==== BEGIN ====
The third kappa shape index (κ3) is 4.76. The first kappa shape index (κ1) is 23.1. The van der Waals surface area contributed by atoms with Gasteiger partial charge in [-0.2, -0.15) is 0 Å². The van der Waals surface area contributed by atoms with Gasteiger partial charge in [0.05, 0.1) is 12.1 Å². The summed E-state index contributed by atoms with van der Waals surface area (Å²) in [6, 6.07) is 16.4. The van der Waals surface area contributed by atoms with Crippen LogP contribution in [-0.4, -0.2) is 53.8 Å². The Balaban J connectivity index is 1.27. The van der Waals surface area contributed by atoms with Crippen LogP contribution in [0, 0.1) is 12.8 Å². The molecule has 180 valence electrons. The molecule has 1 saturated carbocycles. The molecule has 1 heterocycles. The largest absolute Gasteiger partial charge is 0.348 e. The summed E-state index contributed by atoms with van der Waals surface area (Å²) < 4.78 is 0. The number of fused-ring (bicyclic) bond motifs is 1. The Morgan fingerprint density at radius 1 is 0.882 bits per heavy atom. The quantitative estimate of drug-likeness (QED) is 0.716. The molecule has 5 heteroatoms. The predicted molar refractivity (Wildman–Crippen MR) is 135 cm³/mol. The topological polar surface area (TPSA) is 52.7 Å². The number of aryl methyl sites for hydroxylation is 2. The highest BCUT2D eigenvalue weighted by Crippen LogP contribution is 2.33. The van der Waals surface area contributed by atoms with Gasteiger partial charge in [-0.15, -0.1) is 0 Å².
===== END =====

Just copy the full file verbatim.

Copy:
The third kappa shape index (κ3) is 4.76. The first kappa shape index (κ1) is 23.1. The van der Waals surface area contributed by atoms with Gasteiger partial charge in [-0.2, -0.15) is 0 Å². The van der Waals surface area contributed by atoms with Gasteiger partial charge in [0.05, 0.1) is 12.1 Å². The summed E-state index contributed by atoms with van der Waals surface area (Å²) in [6, 6.07) is 16.4. The van der Waals surface area contributed by atoms with Crippen LogP contribution in [-0.4, -0.2) is 53.8 Å². The Balaban J connectivity index is 1.27. The van der Waals surface area contributed by atoms with Crippen LogP contribution in [0, 0.1) is 12.8 Å². The molecule has 180 valence electrons. The molecule has 1 saturated carbocycles. The molecule has 1 heterocycles. The largest absolute Gasteiger partial charge is 0.348 e. The summed E-state index contributed by atoms with van der Waals surface area (Å²) < 4.78 is 0. The number of fused-ring (bicyclic) bond motifs is 1. The Morgan fingerprint density at radius 1 is 0.882 bits per heavy atom. The quantitative estimate of drug-likeness (QED) is 0.716. The molecule has 5 heteroatoms. The predicted molar refractivity (Wildman–Crippen MR) is 135 cm³/mol. The topological polar surface area (TPSA) is 52.7 Å². The number of aryl methyl sites for hydroxylation is 2. The highest BCUT2D eigenvalue weighted by Crippen LogP contribution is 2.33. The van der Waals surface area contributed by atoms with Gasteiger partial charge in [-0.15, -0.1) is 0 Å².